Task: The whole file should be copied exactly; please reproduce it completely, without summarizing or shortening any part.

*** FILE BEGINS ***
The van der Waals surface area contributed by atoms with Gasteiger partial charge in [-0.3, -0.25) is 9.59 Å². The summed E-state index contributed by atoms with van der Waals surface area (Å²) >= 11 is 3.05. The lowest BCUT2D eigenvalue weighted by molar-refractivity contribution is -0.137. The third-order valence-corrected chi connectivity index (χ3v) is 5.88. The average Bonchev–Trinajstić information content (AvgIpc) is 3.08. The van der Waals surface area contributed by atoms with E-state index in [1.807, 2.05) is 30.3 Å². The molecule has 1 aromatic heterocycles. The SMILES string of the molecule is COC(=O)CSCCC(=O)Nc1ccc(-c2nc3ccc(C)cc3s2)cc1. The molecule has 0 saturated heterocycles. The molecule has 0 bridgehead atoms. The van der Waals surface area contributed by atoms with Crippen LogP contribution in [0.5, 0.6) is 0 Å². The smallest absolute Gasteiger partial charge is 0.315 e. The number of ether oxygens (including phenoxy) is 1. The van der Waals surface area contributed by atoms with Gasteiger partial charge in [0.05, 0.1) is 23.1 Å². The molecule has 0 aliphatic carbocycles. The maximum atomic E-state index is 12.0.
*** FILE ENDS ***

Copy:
The van der Waals surface area contributed by atoms with Gasteiger partial charge in [-0.3, -0.25) is 9.59 Å². The summed E-state index contributed by atoms with van der Waals surface area (Å²) >= 11 is 3.05. The lowest BCUT2D eigenvalue weighted by molar-refractivity contribution is -0.137. The third-order valence-corrected chi connectivity index (χ3v) is 5.88. The average Bonchev–Trinajstić information content (AvgIpc) is 3.08. The van der Waals surface area contributed by atoms with E-state index in [1.807, 2.05) is 30.3 Å². The molecule has 1 aromatic heterocycles. The SMILES string of the molecule is COC(=O)CSCCC(=O)Nc1ccc(-c2nc3ccc(C)cc3s2)cc1. The molecule has 0 saturated heterocycles. The molecule has 0 bridgehead atoms. The van der Waals surface area contributed by atoms with Crippen LogP contribution in [0.5, 0.6) is 0 Å². The smallest absolute Gasteiger partial charge is 0.315 e. The number of ether oxygens (including phenoxy) is 1. The van der Waals surface area contributed by atoms with Gasteiger partial charge in [0.05, 0.1) is 23.1 Å². The molecule has 0 aliphatic carbocycles. The maximum atomic E-state index is 12.0.